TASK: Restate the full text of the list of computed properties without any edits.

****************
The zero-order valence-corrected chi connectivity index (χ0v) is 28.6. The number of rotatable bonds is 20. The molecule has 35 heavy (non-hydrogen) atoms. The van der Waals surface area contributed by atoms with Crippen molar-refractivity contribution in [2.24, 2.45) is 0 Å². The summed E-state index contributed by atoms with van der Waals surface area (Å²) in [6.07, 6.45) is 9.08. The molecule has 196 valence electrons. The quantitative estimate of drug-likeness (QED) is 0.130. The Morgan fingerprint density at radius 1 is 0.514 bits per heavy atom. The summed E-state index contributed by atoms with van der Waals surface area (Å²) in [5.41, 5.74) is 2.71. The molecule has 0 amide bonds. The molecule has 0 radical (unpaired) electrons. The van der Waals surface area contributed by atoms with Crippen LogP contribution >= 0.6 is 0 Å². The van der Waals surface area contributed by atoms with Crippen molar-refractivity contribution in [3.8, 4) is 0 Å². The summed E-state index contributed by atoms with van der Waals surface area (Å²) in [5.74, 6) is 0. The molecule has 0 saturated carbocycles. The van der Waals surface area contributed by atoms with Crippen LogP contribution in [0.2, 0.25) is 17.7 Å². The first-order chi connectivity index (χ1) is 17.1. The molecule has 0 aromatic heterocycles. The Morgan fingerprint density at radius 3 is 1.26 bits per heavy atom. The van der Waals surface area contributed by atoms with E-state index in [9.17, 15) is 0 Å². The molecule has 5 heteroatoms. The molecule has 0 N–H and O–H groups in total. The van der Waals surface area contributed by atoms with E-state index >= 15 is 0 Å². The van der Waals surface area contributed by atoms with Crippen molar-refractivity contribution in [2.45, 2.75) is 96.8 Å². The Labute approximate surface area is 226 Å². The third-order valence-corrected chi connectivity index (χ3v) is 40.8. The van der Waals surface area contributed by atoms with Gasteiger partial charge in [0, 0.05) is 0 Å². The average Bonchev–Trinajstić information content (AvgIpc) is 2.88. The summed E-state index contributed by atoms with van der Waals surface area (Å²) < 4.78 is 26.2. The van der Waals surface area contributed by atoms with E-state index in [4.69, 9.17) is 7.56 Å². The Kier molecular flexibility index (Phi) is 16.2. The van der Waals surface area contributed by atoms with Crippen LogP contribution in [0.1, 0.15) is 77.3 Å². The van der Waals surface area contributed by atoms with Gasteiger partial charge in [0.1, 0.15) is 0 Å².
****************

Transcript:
The zero-order valence-corrected chi connectivity index (χ0v) is 28.6. The number of rotatable bonds is 20. The molecule has 35 heavy (non-hydrogen) atoms. The van der Waals surface area contributed by atoms with Crippen molar-refractivity contribution in [2.24, 2.45) is 0 Å². The summed E-state index contributed by atoms with van der Waals surface area (Å²) in [6.07, 6.45) is 9.08. The molecule has 196 valence electrons. The quantitative estimate of drug-likeness (QED) is 0.130. The Morgan fingerprint density at radius 1 is 0.514 bits per heavy atom. The summed E-state index contributed by atoms with van der Waals surface area (Å²) in [5.41, 5.74) is 2.71. The molecule has 0 amide bonds. The molecule has 0 radical (unpaired) electrons. The van der Waals surface area contributed by atoms with Crippen LogP contribution >= 0.6 is 0 Å². The van der Waals surface area contributed by atoms with Crippen molar-refractivity contribution in [3.8, 4) is 0 Å². The summed E-state index contributed by atoms with van der Waals surface area (Å²) in [5.74, 6) is 0. The molecule has 0 saturated carbocycles. The van der Waals surface area contributed by atoms with Crippen LogP contribution in [0.2, 0.25) is 17.7 Å². The first-order chi connectivity index (χ1) is 17.1. The molecule has 0 aromatic heterocycles. The Morgan fingerprint density at radius 3 is 1.26 bits per heavy atom. The van der Waals surface area contributed by atoms with E-state index in [9.17, 15) is 0 Å². The molecule has 5 heteroatoms. The molecule has 0 N–H and O–H groups in total. The van der Waals surface area contributed by atoms with E-state index >= 15 is 0 Å². The van der Waals surface area contributed by atoms with Crippen molar-refractivity contribution in [2.45, 2.75) is 96.8 Å². The Labute approximate surface area is 226 Å². The third-order valence-corrected chi connectivity index (χ3v) is 40.8. The van der Waals surface area contributed by atoms with Gasteiger partial charge in [0, 0.05) is 0 Å². The average Bonchev–Trinajstić information content (AvgIpc) is 2.88. The summed E-state index contributed by atoms with van der Waals surface area (Å²) < 4.78 is 26.2. The van der Waals surface area contributed by atoms with E-state index in [4.69, 9.17) is 7.56 Å². The Kier molecular flexibility index (Phi) is 16.2. The van der Waals surface area contributed by atoms with Crippen LogP contribution in [0.1, 0.15) is 77.3 Å². The van der Waals surface area contributed by atoms with Gasteiger partial charge in [0.1, 0.15) is 0 Å².